what I’m into [august/sept edition]

what I’m into [august/sept edition]

I realized it’s been a bit more than two months since I posted one of these – and when people started to ask me what I’ve been reading these days, it was a sign for me to share what is now long overdue. Here is my condensed list of what I’ve been into these past 2 months:

Books

I’m going to start off with my guys-you-gotta-read-this recommendation:

The Sacred Year by Michael Yankoski

the sacred year

I picked this gem up for $4.99 at my local Christian bookstore. I usually never buy books, due to the very generous McGill library and the librarians that take care of my numerous Interlibrary loan requests. But, the minute I saw this book (and I would say I have quite the intuitive feel about whether I will like a book or not), I felt like this was a write-in-the-margins-make-it-your-own kind of book.

This book did not disappoint. It’s the narrative of a Christian speaker who is jaded with the outer appearance of “changing the world for Jesus” while his inner man was crumbling away. So, he embarks on a journey to re-discover the ancient monastic practices – studying an apple for an hour before eating it to learn attentiveness, engaging in the Daily Examen of St. Ignatius of Loyala, purging his closet to pursue simplicity.

Many times when I read Christian books, I feel like I can summarize in a sentence what the author has used a few paragraphs to explain, but this book has me highlighting phrase after phrase as it feeds my soul and jotting down in the margins the ways I am going to start implementing these monastic practices in my own life.

The gospel comes with a house key by Rosaria Champagne Butterfield

gospel-comes-housekey.jpg

I’ve read her other memoirs – the secret thoughts of an unlikely convert and openness hindered – but I thought this was definitely her best work. It was ultimately due to the radically ordinary hospitality of a Christian family that Rosaria, a lesbian professor of English literature, came to know Christ, and she now writes about how opening our homes to strangers is one of the most visible manifestations of the love of Christ.

Saturate by Jeff Vanderstelt + Total Church by Tim Chester

I grouped these two together because they mostly carried the same message of what missional community should look like. Reading them (suggested during our church leaders’ meeting) helped me to get a better sense of the DNA of my church and excited for our newly-planted city group 🙂

Honorable Mentions

Braving the wilderness by Berne Brown (8/10):

I had heard a lot about her through Elizabeth Gilbert and the famous TED talk she gave, but never actually read her books. On vulnerability and having the courage to stand alone, this is an encouraging read.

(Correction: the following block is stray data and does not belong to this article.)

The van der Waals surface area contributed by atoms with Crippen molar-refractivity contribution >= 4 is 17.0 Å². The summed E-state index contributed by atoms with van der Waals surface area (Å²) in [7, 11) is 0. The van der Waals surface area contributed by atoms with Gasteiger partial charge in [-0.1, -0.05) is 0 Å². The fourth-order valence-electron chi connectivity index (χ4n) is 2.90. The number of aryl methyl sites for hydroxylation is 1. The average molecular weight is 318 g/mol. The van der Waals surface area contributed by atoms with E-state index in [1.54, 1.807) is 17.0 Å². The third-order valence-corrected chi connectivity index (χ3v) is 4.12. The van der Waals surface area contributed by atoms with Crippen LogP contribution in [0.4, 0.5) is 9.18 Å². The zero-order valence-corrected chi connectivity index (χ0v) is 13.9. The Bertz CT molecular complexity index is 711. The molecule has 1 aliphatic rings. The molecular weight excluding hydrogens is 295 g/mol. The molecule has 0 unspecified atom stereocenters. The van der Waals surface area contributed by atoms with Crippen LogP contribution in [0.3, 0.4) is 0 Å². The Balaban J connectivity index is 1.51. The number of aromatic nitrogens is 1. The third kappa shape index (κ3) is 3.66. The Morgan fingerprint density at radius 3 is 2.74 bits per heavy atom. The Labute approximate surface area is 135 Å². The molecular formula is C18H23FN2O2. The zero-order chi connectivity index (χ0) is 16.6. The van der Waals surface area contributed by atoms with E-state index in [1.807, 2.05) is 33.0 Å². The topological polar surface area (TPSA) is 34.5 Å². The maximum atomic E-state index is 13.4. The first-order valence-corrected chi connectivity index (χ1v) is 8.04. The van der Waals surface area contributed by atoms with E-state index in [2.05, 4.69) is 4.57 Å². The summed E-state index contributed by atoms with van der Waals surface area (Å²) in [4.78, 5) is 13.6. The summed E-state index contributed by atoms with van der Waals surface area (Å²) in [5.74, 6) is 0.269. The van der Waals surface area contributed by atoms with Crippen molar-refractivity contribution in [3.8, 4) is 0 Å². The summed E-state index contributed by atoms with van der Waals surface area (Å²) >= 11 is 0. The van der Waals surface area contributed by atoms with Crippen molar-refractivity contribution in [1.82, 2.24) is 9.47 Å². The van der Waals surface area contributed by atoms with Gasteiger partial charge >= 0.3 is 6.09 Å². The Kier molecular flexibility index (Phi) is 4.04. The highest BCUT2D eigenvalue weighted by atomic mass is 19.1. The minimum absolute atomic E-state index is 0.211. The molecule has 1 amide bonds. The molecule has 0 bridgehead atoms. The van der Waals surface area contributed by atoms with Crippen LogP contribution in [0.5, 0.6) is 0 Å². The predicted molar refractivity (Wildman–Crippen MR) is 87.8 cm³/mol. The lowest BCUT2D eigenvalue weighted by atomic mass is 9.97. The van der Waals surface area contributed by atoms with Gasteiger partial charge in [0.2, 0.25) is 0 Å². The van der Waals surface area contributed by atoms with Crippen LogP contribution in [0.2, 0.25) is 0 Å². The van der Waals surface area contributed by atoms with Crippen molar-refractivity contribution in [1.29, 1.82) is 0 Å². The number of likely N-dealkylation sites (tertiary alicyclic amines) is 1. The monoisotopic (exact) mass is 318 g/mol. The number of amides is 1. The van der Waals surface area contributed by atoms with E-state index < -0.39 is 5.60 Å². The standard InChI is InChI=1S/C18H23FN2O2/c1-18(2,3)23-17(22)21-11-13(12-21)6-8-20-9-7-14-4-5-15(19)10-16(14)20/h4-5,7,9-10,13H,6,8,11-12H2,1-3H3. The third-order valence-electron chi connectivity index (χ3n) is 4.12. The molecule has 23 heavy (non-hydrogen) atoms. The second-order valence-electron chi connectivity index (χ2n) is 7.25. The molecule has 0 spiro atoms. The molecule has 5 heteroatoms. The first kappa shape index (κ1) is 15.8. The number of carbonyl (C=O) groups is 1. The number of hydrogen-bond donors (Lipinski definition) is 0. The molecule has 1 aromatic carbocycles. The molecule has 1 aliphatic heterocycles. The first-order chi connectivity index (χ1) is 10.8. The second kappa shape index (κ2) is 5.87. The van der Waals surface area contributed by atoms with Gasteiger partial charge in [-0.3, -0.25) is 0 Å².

Strengthen the soul of your leadership + Silence and Solitude by Ruth Haley Barton (7.5/10):

I mention them both together because I find there was quite a bit overlap, with ‘silence and solitude’ speaking to me more. The book emphasizes the importance of the inner life while being a leader, and ends each chapter with practical ways to implement practices of silence and solitude in your own life.

Blue like Jazz by Donald Miller (7/10)

Honestly, based on the raving reviews I heard about how life-transforming this book is, I expected it to be better. But it was on the whole intriguing and slightly amusing to hear the unfiltered thoughts of Donald as he ponders issues of faith.

Cooking for geeks by Jeff Potter (7.5/10)

I’ve always been been curious as to what would happen if I substituted baking soda for baking powder for example, and what exactly the science was behind rising bread, or caramelized onions. This book breaks down the science for you – it’s my lunch read while I’m sitting at my office desk between experiments, the perfect cross between science and food.

Recipes

Speaking of cooking, I did a little deep dive into Indian cuisine this past month. This involved visiting a tiny tucked-away Indian grocer, where I bought paneer for the first time, and fenugreek leaves! (for my saag paneer of course).

I was absolutely delighted with how my saag paneer and sourdough whole wheat naan turned out, while the butter chicken was a little less successful. My Indian lab mate later told me that the secret to butter chicken is cooking the sauce so long that the sauce thickens and starts to pull away from the pan.

Here are the recipes:

Store these cashews in an airtight container and sprinkle them over salads or simply have them as a snack!

Media

A beautiful piece by Carolina Hinojosa Cisneros featured on “On Being” on our hands being instruments of service in the daily rhythms of life.

Fatima introduced this video to me during interfaith dialogue one week, and I thought it was a deep, thought-provoking comparison on the three faiths

I’d always consulted bible.org as a resource for more in-depth Bible study, but in trying to answer Fatima’s question on how the concept of the Trinity began, I found that Bible.org also provides theological teaching on these issues. For when you feel like engaging in deep theological thought 🙂

  • Crazy Rich Asians

Went to watch Crazy Rich Asians in theaters and man, all the feels, seeing the place I grew up on the big screens. The movie made me laugh and cry all at the same time – can’t wait for the sequel!

crazy rich.jpeg

  • Here Again by Elevation Worship – that bridge (!!)

Hope you all are having a great weekend – and to all the Canadians out there, happy Thanksgiving 🙂



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